The polymerization reaction is conducted in the presence of a crosslinking agent in the monomeric feed as illustrated by ethylene glycol diacrylate, ethylene glycol dimethacrylate, 1,4-butylene dimethacrylate, diethylene glycol dimethacrylate, propylene glycol dimethacrylate, diethylene glycol diacrylate, dipropylene glycol diacrylate, divinylbenzene, N,N'-methylene-bis-acrylamide; the di-, tri-, and higher polyesters of acrylic acid and methacrylic acid with the following polyols: triethanolamine, glycerol, pentaerythritol, 1,1,1-trimethylolpropane, mannitol, sorbitol, and the like.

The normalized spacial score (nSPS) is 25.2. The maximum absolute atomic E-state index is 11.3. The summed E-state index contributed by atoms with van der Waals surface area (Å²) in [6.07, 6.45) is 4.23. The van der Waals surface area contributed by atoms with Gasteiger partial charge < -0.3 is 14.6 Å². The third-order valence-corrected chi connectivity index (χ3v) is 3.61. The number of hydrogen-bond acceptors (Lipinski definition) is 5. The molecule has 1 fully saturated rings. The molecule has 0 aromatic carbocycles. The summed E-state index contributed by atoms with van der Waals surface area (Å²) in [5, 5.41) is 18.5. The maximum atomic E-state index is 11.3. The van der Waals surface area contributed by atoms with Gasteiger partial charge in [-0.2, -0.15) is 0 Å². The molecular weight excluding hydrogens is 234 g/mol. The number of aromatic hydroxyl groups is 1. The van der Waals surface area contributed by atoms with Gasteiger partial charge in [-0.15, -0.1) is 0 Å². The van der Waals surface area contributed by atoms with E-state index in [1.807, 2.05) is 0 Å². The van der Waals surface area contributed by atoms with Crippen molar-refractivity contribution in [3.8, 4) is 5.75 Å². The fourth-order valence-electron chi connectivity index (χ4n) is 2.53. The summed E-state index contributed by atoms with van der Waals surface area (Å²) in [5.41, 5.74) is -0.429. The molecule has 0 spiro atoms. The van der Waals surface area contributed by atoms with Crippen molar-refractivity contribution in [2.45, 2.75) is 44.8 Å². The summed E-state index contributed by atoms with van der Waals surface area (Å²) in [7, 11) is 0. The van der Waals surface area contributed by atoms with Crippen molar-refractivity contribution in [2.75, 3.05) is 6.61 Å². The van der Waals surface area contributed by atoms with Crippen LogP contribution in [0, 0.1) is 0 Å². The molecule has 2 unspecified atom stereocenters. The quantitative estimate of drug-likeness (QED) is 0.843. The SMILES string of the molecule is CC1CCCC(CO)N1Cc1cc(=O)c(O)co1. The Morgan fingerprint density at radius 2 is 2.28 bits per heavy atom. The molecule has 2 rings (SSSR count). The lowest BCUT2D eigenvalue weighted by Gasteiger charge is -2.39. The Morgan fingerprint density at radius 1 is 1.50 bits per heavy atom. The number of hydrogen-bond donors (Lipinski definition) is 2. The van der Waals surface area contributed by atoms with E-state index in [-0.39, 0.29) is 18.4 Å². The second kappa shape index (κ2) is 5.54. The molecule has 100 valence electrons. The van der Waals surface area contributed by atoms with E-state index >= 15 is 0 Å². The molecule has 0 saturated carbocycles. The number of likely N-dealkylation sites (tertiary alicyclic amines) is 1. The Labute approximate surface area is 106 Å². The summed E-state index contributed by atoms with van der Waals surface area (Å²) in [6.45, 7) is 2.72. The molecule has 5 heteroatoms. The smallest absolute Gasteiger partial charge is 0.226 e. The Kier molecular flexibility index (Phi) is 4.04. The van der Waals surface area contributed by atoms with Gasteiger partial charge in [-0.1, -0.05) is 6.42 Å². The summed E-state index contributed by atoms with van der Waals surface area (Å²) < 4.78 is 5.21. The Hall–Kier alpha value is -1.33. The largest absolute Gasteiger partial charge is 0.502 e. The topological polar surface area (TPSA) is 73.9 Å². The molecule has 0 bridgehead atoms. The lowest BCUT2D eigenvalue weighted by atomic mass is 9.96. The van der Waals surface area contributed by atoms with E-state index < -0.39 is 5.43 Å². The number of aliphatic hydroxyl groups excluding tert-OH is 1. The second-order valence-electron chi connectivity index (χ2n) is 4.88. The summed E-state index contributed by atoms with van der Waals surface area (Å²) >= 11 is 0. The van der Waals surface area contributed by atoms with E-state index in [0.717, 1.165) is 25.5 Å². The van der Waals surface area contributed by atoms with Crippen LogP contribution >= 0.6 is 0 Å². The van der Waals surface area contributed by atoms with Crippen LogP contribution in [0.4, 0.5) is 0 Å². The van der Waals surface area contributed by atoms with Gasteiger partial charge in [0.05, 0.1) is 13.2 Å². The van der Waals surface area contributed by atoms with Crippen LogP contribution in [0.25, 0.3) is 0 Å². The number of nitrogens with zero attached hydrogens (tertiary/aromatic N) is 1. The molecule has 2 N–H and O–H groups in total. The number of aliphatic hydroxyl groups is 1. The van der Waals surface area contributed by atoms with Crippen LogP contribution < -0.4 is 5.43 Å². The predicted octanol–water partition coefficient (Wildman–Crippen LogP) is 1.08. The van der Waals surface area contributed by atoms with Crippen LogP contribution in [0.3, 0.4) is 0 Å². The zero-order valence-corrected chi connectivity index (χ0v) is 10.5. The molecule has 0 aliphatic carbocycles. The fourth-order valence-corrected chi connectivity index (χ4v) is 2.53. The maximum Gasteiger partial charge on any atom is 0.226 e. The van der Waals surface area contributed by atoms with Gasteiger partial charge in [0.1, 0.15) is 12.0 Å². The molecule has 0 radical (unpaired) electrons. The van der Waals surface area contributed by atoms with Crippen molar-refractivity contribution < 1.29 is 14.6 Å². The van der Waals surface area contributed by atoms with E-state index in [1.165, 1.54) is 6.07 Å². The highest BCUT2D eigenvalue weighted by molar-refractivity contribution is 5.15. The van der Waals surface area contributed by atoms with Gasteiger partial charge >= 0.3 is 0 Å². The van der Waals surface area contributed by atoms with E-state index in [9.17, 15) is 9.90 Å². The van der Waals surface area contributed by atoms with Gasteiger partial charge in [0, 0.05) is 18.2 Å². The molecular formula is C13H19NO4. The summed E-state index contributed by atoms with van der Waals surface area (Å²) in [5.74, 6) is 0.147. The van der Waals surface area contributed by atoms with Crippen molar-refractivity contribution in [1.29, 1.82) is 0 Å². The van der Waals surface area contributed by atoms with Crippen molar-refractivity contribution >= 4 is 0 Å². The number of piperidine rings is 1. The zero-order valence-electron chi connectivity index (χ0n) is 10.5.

The monomer(s) of choice, the crosslinking agent of choice, the diluent(s) of choice, the ratio of the diluent(s) to monomer(s), and other factors will influence the amount of crosslinking agent to be employed in order to obtain novel hydrophilic materials having the contemplated effective pore size. We have observed that a polymerization system comprising, as the monomers, 2-hydroxyethyl methacrylate which contained 0.12 weight percent ethylene glycol dimethacrylate as the crosslinking agent and distilled water (75 weight percent water/25 weight percent monomers) and 0.5 weight percent redox initiators (based on weight of monomer) resulted in hydrophilic polymeric membranes of about 200 μm thickness having a substantially uniform, reticulum-like porosity of average pore diameter of about 5 μm to about 10 μm; see FIG. 13. Duplicating the aforesaid experiment using 0.17 weight percent in lieu of 0.12 weight percent of the crosslinking agent gave similar results; see FIG. 14. On the other hand, we have observed that the use of less than 0.02 weight percent and 0.08 weight percent of ethylene glycol dimethacrylate, in lieu of 0.12 weight percent or 0.17 weight percent ethylene glycol dimethacrylate, in the same polymerization system under the same conditions resulted in polymeric films characterized by bimodal pore size distributions, that is, pores of two type sizes--small (less than about 10 μm in diameter) and relatively large (about 35 μm in diameter) for the polymerization system employing 0.02 weight percent crosslinking agent, and less than about 10 μm in diameter and about 65 μm in diameter for the polymerization system using 0.08 weight percent crosslinking agent; see FIGS. 15 and 16. Such polymers are not desirable in the practice of the invention since there exists a high degree of probability of invasion of the host's white cells into the novel chamber or novel device, and further, the permeability characteristic of such a film (membrane) is generally more difficult to control than is the case with a substantially uniform porous material. Depending on the correlation of variables, i.e., choice of monomers and diluent(s), diluent/diluent ratio, diluent(s)/monomer ratio, and the like, an amount greater than 0.1 weight percent of crosslinking agent such as ethylene glycol dimethacrylate based on the weight of monomer such as hydroxyalkyl methacrylate, e.g., 2-hydroxyethyl methacrylate, has been observed to give hydrophilic polymeric films or membranes characterized by porosity contemplated by the invention. One skilled in the art can determine the upper limit of crosslinking agent to be used in the polymerization system. For a system containing 2-hydroxyethyl methacrylate, ethylene glycol dimethacrylate, and water (using 75 weight percent water/25 weight percent monomers), an upper limit of about 0.5 weight percent appears to be suitable in the practice of the invention. It is to be understood that different systems may cause the upper limit to vary and to exceed the aforesaid value.